California Diminished by 1978 Tax Revolt Shows U.S. in Decline - (www.bloomberg.com) ANOTHER STORY WAY OFF BASE... THIS PROPOSITION HASN'T MORTGAGE THE STATE'S FUTURE, RATHER OUT OF CONTROL GOVERNMENT SPENDING HAS!!.
California voters approved Proposition 13 to rein in property taxes that had doubled in 10 years. More than three decades later, that rebellion has mortgaged the state’s future, saddling it with the nation’s highest debt and lowest credit rating. The measure led to reductions that dropped per-student school spending from seventh to 29th nationally, prompted cities to pursue sprawling retail development to compensate for lost revenue, and pushed the state into budget gridlock, including a $705 million revenue shortfall announced Oct. 10, by requiring two-thirds approval for any tax increase. “Proposition 13 set up an unfair and dysfunctional two- tiered system of property taxes,” said Kevin Starr, a history professor at the University of Southern California and the author of a series of books on the state. “It choked off a source of revenue, and the lack of that revenue has brought California to the edge.”
Are Wall Street Protesters Capable Of Starting A Run On A Too Big To Fail Bank? - (www.businessinsider.com) We hear the cries each day, “the movement is growing”, “this is unstoppable” etc… Some pundits and participants within the OWS movement have even called for the average American to take their money out of big banks and move them to either a credit union or community bank. Could OWS actually cause a run on our banks? For the fun of it, let’s see how feasible this actually would be. Assumption 1: For the sake of example, let’s assume that every single OWS protester or American interested in “sticking it to the big banks” kept their deposits at Bank of America and had ~$5,000 in the bank. After all, these would be the “slighted” customers who are now paying fees for using a debit card. Let’s assume, to be generous, that one million people would participate in this movement.
Bankers Balk at EU Push for Bigger Greek Losses - (www.bloomberg.com) Josef Ackermann, the head of Deutsche Bank AG (DBK) and chief lobbyist for the world’s largest financial firms, has pressed European leaders for months to devise a strategy to stamp out the sovereign debt crisis. Now that European Union officials are moving toward an agreement that may include bigger losses on Greek debt holdings and the forced recapitalization of lenders, the Deutsche Bank chief executive officer and Washington-based Institute of International Finance he chairs are pushing back. He travels to Brussels this week for talks with policy makers. Forcing lenders to boost capital would be counterproductive, and getting investors to accept larger losses on Greek holdings difficult, Ackermann said on Oct. 13. Opposition from banks may hamper efforts by German Chancellor Angela Merkel and French PresidentNicolas Sarkozy to present a breakthrough at an Oct. 23 summit of euro leaders in combating the crisis, which has driven Greece toward default, roiled global markets and dented confidence in the survival of the 17- nation currency.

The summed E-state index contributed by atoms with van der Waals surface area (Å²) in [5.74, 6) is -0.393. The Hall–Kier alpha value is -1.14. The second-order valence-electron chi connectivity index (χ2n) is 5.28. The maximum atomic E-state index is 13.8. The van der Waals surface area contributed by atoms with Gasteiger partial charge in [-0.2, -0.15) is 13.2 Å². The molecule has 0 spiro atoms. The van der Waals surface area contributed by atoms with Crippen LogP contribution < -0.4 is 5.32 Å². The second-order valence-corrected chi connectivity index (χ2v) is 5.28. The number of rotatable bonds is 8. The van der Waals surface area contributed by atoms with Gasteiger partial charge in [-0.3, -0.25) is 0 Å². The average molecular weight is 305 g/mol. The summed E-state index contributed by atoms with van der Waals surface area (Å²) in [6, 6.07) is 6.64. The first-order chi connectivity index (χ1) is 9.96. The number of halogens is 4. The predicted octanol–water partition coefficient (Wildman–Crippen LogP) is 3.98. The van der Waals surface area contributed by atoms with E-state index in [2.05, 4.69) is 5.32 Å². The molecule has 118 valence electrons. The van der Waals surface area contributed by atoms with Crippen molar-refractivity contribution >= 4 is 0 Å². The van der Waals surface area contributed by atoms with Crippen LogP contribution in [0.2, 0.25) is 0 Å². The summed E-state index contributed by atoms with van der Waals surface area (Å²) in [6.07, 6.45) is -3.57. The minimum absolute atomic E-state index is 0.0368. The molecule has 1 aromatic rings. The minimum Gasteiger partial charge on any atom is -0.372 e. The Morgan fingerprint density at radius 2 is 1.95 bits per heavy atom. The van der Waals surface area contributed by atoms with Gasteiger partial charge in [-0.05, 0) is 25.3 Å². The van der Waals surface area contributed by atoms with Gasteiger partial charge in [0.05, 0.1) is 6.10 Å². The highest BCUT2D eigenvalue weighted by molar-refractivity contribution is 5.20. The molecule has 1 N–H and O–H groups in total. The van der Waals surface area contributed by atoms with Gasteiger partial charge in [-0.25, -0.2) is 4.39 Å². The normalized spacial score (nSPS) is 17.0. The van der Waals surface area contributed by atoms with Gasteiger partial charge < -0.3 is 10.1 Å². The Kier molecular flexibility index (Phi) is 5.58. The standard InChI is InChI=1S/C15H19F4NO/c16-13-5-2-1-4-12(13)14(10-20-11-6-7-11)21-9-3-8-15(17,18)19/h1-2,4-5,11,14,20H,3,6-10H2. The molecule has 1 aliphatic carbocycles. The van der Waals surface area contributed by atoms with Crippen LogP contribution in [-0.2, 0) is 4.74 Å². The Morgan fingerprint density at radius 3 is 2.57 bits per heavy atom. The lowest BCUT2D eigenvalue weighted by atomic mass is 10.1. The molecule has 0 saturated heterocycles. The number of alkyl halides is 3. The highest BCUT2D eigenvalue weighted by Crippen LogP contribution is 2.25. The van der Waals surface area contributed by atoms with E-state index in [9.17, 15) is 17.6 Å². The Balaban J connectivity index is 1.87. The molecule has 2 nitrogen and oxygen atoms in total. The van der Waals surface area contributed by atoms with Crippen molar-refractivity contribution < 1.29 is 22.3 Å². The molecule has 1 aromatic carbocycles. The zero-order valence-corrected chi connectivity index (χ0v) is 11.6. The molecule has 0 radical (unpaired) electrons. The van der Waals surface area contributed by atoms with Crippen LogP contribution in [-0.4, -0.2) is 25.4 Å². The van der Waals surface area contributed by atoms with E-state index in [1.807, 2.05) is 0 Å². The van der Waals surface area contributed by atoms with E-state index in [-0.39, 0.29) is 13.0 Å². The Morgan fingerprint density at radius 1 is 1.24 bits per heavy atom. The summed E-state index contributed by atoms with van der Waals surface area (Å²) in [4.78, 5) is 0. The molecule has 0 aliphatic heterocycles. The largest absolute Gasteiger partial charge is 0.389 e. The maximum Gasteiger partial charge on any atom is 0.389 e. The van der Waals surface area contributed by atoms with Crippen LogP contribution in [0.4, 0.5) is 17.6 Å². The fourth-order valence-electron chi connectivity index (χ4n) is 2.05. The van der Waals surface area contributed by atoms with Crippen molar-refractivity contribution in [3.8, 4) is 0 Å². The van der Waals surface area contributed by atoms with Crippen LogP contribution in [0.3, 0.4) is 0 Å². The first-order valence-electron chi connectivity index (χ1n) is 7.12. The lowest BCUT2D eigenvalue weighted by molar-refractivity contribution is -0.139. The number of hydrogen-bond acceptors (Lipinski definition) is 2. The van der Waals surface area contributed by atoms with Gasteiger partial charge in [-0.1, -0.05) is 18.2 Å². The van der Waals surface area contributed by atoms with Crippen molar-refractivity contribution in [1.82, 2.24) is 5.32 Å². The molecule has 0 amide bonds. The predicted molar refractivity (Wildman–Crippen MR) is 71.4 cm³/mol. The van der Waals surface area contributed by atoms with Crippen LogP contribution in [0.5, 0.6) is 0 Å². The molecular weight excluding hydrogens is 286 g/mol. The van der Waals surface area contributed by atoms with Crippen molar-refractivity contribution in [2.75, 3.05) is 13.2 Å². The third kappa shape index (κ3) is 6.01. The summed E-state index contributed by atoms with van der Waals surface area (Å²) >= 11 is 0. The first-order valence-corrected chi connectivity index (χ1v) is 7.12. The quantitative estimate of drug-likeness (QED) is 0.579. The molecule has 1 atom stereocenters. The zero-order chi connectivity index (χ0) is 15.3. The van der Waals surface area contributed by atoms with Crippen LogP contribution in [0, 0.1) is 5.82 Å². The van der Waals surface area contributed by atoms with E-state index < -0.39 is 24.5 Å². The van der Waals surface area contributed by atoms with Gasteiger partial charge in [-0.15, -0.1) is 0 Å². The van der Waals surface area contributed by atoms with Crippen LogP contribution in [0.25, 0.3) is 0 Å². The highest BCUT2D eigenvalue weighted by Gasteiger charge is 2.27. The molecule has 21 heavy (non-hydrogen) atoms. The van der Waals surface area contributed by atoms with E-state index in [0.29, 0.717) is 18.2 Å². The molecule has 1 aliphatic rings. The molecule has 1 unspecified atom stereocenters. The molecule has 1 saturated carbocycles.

Germany Shoots Down ‘Dreams’ of Early End to Europe Sovereign-Debt Crisis - (www.bloomberg.com) Germany said European Union leaders won’t provide the complete fix to the euro-area debt crisis that global policy makers are pushing for at an Oct. 23 summit. German Chancellor Angela Merkel has made it clear that “dreams that are taking hold again now that with this package everything will be solved and everything will be over on Monday won’t be able to be fulfilled,” Steffen Seibert, Merkel’s chief spokesman, said at a briefing in Berlin today. The search for an end to the crisis “surely extends well into next year.” Group of 20 finance ministers and central bankers concluded weekend talks in Paris endorsing parts of Europe’s emerging plan to avoid a Greek default, bolster banks and curb contagion. Providing a week to act, they set the Oct. 23 meeting of European leaders in Brussels as the deadline.
THE MONEY PIT: The Real Reason Harrisburg Pennsylvania Went Bankrupt - (www.businessinsider.com) Basically, it was one disastrous political decision after another. Harrisburg’s situation, however, is not typical of government borrowers in the municipal bond market. Of course, the only way to make this point clear is to go into detail about how Harrisburg landed itself in financial distress. So let me tell you a story. (My fascination with project finance is endless, so you might want to get comfortable.) The vast majority of Harrisburg’s bonded indebtedness stems from improvements made to the city’s trash incinerator plant. According to the Patriot-News, Harrisburg’s local newspaper (a lot of the information in this post is derived from their excellent coverage), the incinerator plant has been a major source of financial trouble for the city since it opened in the early 1970s, yet city officials have demonstrated an inexplicable devotion to throwing money at the project. (This story is, in fact, one long lesson in not allowing sunk costs to influence decision-making. Not everyone pays attention in economics, apparently.)